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their chief glory is their duality of expression. Yet beyond the power of definition there is very little to diagnose from. Once it was said that a mark of distinction was the contagiousness of diphtheria; but now we know that diphtheria is not always contagious. Again, it has been said that croup was merely a local inflammation, whereas diphtheria was a special constitutional affection; now we have come to look upon croup as both constitutional and local in its relations. The albuminuria of diphtheria was characterized as diagnostic; but albumen has been found in the urine of the patient suffering from croup. The manifestation of asthenia, and the sequelae of paralyses and great depression characterize some cases of croup as uniformly as is the rule in diphtheria. A difference in the character of the exudation has been claimed, but is abandoned. I had an opportunity some time since of examining several specimens of sputa and false membrane removed from the throats of children dying of croup and diphtheria. Microscopical observation revealed but one difference; and that was that in diphtheria the exudation is planted firmly into the tissues, while in croup it is a superficial coagulation of lymph on the mucous membrane. In diphtheria the deeper tissues are destroyed, so that the membrane could not be peeled off. Another and a beautiful characteristic, microscopically revealed, relates to the presence of micrococci. In any partially decomposed mucus they are to be found scattered through the substance. This is the case in the croupal membrane and sputa, whereas in diphtheritic membrane these organisms appear only in collections or nests.

It seems, however, from all of the present data, that this question of diagnosis resolves itself into one conclusive ætiological truth, which, briefly expressed, is as follows: Croup is due to a constitution supported by blood of a certain condition, being acted upon by a certain condition of the atmosphere, which condition owes its peculiar influence to impalpable germs which might or might not be diphtheritic in origin. That germs procreating croup might originate from diphtheritic deposit is not necessarily hard to believe. In point of fact, it may be held that such germs might and doubtless do arise from other diseases than diphtheria. Measles or typhoid fever may furnish them just as readily. Until we come to know intimately the character of these germs, we can only estimate their value; yet there is every probability that their origin is from one fixed state, wherever placed. Interwoven with this remains the self-evident fact that germs born of the diphtheritic membrane have, by virtue of their birthright, more potent ability to produce a given character in the laryngeal membrane; which membrane, because of this relationship, manifests a disposition to put on a diphtheritic aspect.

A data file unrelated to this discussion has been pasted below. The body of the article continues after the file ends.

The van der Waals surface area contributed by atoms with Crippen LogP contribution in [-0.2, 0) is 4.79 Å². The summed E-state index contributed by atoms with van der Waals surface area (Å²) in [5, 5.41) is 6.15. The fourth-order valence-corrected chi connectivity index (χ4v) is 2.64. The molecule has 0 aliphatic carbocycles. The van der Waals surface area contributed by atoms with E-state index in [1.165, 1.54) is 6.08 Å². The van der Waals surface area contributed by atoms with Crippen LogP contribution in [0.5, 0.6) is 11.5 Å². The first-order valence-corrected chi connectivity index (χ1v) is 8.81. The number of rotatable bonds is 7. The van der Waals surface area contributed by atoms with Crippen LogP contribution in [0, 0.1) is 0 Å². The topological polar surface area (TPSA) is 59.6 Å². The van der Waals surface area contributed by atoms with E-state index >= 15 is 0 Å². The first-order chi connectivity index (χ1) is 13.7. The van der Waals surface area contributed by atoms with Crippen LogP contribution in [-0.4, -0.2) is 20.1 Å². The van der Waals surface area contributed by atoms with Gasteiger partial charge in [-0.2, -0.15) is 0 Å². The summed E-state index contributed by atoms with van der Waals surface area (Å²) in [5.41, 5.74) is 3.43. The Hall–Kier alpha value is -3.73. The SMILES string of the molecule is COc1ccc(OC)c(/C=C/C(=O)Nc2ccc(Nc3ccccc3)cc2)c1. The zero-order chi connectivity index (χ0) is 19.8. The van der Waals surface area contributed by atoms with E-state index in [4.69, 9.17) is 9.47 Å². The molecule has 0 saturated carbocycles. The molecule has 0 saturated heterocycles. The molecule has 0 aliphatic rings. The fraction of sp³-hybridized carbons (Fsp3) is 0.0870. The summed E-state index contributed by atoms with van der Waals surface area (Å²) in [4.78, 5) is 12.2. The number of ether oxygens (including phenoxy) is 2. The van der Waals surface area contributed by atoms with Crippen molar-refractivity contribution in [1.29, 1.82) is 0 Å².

Therefore it may be truthfully said that beyond question, those forms of croup which are somewhat asthenic, and manifestly of a diphtheritic nature, are due to the malignity of the influence of germs but recently derived from the condition of diphtheria, and only one remove from that disorder.



[From advance sheets of “Diseases of the Eye," sixth edition, now in press.]